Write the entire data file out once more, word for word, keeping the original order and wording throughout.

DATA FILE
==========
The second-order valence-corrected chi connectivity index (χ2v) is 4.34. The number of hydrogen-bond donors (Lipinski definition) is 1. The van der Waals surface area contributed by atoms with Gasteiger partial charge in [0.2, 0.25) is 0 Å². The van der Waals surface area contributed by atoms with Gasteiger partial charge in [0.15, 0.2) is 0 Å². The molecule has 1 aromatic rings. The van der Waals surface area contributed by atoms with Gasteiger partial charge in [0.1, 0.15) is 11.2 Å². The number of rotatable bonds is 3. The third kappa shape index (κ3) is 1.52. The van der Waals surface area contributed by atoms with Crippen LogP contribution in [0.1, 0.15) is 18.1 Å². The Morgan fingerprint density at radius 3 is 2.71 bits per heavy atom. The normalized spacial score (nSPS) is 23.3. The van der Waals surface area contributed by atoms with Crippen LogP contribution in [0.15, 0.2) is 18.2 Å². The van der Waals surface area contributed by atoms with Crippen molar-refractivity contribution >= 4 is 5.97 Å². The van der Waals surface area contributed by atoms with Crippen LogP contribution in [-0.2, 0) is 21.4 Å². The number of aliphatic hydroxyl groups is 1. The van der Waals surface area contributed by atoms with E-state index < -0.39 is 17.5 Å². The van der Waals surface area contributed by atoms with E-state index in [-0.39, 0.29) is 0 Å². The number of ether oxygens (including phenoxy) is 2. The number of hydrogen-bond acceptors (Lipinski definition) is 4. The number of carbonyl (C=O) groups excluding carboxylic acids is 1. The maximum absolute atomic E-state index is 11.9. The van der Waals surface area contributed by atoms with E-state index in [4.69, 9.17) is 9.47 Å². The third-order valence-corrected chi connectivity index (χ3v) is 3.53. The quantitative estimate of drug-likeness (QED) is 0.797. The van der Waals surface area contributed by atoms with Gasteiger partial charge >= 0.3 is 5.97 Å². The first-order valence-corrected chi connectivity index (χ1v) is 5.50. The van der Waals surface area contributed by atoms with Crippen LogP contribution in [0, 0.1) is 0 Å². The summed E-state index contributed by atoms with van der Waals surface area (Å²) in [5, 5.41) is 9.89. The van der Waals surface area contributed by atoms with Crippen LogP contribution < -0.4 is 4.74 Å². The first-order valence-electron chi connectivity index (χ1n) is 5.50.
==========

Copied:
The second-order valence-corrected chi connectivity index (χ2v) is 4.34. The number of hydrogen-bond donors (Lipinski definition) is 1. The van der Waals surface area contributed by atoms with Gasteiger partial charge in [0.2, 0.25) is 0 Å². The van der Waals surface area contributed by atoms with Gasteiger partial charge in [0.15, 0.2) is 0 Å². The molecule has 1 aromatic rings. The van der Waals surface area contributed by atoms with Gasteiger partial charge in [0.1, 0.15) is 11.2 Å². The number of rotatable bonds is 3. The third kappa shape index (κ3) is 1.52. The van der Waals surface area contributed by atoms with Crippen LogP contribution in [0.1, 0.15) is 18.1 Å². The Morgan fingerprint density at radius 3 is 2.71 bits per heavy atom. The normalized spacial score (nSPS) is 23.3. The van der Waals surface area contributed by atoms with Crippen LogP contribution in [0.15, 0.2) is 18.2 Å². The van der Waals surface area contributed by atoms with Crippen molar-refractivity contribution >= 4 is 5.97 Å². The van der Waals surface area contributed by atoms with Crippen LogP contribution in [-0.2, 0) is 21.4 Å². The number of aliphatic hydroxyl groups is 1. The van der Waals surface area contributed by atoms with E-state index < -0.39 is 17.5 Å². The van der Waals surface area contributed by atoms with E-state index in [-0.39, 0.29) is 0 Å². The number of ether oxygens (including phenoxy) is 2. The number of hydrogen-bond acceptors (Lipinski definition) is 4. The number of carbonyl (C=O) groups excluding carboxylic acids is 1. The maximum absolute atomic E-state index is 11.9. The van der Waals surface area contributed by atoms with E-state index in [4.69, 9.17) is 9.47 Å². The third-order valence-corrected chi connectivity index (χ3v) is 3.53. The quantitative estimate of drug-likeness (QED) is 0.797. The van der Waals surface area contributed by atoms with Gasteiger partial charge >= 0.3 is 5.97 Å². The first-order valence-corrected chi connectivity index (χ1v) is 5.50. The van der Waals surface area contributed by atoms with Crippen LogP contribution in [0, 0.1) is 0 Å². The summed E-state index contributed by atoms with van der Waals surface area (Å²) in [5, 5.41) is 9.89. The van der Waals surface area contributed by atoms with Crippen LogP contribution < -0.4 is 4.74 Å². The first-order valence-electron chi connectivity index (χ1n) is 5.50.